I hope to make this the first in a series of posts about current (relatively) origins of life research. The reasoning behind this is two-fold. The first is because I’m curious and the blog provides an opportunity to share what I learn. The second is to counter the creationist plays against origins of life.
I know of no scientist who will not admit that we will never know exactly what happened on this planet that resulted in life. Of course, that’s not an admission that creationism is just as legitimate as science with this regard. The thing is, if science can show that there are no physical or chemical reasons that life couldn’t form naturally, then there is no reason to invoke the super-natural.
I hope that everyone will agree that there are no restraints against the formation of organic compounds from non-organic reactants. This has been demonstrated since 1952 when Stanley Miller and Harold Urey did their famous experiment. Be sure look at the “recent related studies” in the Wikipedia article. A recent examination of some of the original vials of material using modern methods resulted in a large increase in the number and kinds of organic compounds that were made in the original experiment.
In fact, organic compounds have been found in the oddest places; Titan, nebula, and meteorites. So I hope that there are no concerns with the fact of organic compounds forming. In fact, the atmosphere and conditions on Titan have been shown to be able to form all five nucleotide bases as well as amino acids.
Now, the question, of course, is how did these disparate pieces come together and form the living system we see today? Creationists will go on and on about how unlikely it is for complex RNA, DNA, and proteins to form. They will say something like, “X process requires a DNA of Y length and the odds against that forming are 23895798148574925926594365094359043594632953295734587428574902875 to 1 or worse.
The problem is that creationists do not keep up on the research and the paper I will talk about today will show them just how wrong they are.
First, on the subject of odds, one must consider the length of time involved and the available area for such reactions to take place. If we consider that one reaction takes place per second for a million years that reduces the odds of it occurring by 31.5 trillion. (13 orders of magnitude) If we assume that one reaction takes place per every square kilometer on the Earth’s surface, then that reduces the odds by another 500 million.(8 orders of magnitude. Of course, if you think in square meters rather than square kilometers, then you reduce it by a further 6 orders of magnitude.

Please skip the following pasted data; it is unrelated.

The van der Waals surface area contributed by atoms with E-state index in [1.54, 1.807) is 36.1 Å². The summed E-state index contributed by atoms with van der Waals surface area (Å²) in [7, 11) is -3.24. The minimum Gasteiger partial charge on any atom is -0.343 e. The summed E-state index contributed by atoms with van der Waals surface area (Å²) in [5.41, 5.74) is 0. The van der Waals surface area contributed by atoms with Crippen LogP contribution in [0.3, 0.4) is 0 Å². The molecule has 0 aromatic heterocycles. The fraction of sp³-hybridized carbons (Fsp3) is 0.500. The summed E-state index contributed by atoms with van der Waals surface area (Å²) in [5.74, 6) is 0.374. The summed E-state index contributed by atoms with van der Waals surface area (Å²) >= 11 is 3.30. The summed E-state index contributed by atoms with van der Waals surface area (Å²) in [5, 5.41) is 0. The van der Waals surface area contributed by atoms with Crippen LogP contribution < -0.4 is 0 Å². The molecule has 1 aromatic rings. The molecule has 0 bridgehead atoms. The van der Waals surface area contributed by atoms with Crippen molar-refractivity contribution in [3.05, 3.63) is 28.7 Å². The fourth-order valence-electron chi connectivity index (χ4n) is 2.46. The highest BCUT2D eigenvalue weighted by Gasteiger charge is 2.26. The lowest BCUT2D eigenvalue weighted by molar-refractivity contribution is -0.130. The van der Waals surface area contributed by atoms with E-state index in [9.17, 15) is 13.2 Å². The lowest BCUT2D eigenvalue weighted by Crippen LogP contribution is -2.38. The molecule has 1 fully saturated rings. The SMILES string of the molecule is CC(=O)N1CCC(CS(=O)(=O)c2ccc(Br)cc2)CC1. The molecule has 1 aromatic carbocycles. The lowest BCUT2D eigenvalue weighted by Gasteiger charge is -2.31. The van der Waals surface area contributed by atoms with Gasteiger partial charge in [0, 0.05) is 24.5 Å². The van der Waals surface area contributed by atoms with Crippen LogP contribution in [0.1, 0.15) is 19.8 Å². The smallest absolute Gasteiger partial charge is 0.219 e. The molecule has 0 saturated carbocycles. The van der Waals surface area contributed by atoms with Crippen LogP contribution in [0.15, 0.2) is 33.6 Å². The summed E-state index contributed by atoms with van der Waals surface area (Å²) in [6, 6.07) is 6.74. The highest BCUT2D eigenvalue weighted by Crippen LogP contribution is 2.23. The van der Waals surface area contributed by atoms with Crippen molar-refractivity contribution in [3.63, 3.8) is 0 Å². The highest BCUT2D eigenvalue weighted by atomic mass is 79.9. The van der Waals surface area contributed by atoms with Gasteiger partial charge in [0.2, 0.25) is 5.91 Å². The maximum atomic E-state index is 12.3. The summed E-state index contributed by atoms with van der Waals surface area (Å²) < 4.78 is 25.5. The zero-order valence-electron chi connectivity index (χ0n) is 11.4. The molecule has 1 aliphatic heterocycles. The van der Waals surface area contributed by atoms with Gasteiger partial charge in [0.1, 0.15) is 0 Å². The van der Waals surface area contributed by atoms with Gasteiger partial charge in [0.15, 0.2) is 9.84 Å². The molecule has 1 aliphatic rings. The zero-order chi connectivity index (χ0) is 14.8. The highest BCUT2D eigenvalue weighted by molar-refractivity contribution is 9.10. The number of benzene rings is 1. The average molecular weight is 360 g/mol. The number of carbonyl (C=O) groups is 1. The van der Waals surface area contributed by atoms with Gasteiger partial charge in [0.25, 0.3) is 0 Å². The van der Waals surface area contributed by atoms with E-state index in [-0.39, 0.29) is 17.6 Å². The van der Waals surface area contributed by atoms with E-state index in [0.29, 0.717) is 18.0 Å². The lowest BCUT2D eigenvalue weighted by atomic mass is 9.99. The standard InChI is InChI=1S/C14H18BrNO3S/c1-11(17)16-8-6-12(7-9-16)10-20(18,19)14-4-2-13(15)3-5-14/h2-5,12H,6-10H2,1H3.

So time and area can play a huge role in the reduction of the improbability that creationists push on an unsuspecting innocents . [Of course, creationists only have 6000 years or so, not several billion to go from bare rock to modern life.]
But what about the other part, what about the nucleotide sequence itself? Is that really necessary?
The answer is no.
Let’s take some process, like translation for example. How large does an RNA need to be to catalyze this kind of process. Well, the answer researchers at the University of Colorado and California have found is stunning.
Five. That’s it. An RNA strand that is a mere five nucleotides long can catalyze RNA 2’(3’) aminoacylation (that is, the process of adding an aminoacyl group to a compound. It produces tRNA molecules with their CCA 3′ ends covalently linked to an amino acid). The active site is only three nucleotides. It’s actually a complex with complimentary 4 nucleotide chain with it. GUGGC/GCCU.
This image from the paper shows the kind of difference we’re talking about here.
These are all small trans-aminoacylating RNA complexes. (A) C3 RNA. (B) Intermediate trans complexes. (C) Final GUGGC/GCCU complex.
So what does this mean for the odds of something like this occurring?
I’ll let the authors speak to this:
The ultimate importance of these observations may lie partly in the unknown number of other reactions that can be accelerated by comparably small RNAs. This is because for each such minuscule RNA reaction, there is a prima facie case that it would become accessible even after the most primitive ribonucleotide polymerization.
To see this, consider that, to pick every possible RNA pentamer sequence from arbitrary pentamers (with probability 0.9975), one needs only accumulate 4.1 × 10−18 gm of RNA. To possess every tetramer (with probability 0.9975) from a pool of arbitrary tetramers, one would need 3.4 × 10−18 gm RNA. In a real polymerization, one would have a distribution of lengths; nonetheless, with only attograms of total RNA of distributed short lengths from some geochemical source, one would have not only our ribozyme, but every activity of comparable size.
So, the odds of getting this particular activity approach one with a bare 0.0000000000000000041 grams of material. In fact, to get every possible RNA sequence of this length would require only 0.0000000000000000034 grams of material.
That means that the odds that creationists tout as nearly impossible are based on totally incorrect assumptions. Reactions do not need 200 nucleotide RNAs or even 26 nucleotide RNAs to catalyze. Five will do just fine and the odds of getting a five RNA sequence are very, very, very good. I’d put money on it.
I just had a brief e-mail conversation with the lead author of this paper (congratulations Dr. Turk) and she has mentioned that there is an additional paper (presently in review with JACS) regarding further reactions with the 5-nt ribozyme. Keep an eye out.
Turk, R., Chumachenko, N., & Yarus, M. (2010). Multiple translational products from a five-nucleotide ribozyme Proceedings of the National Academy of Sciences, 107 (10), 4585-4589 DOI: 10.1073/pnas.0912895107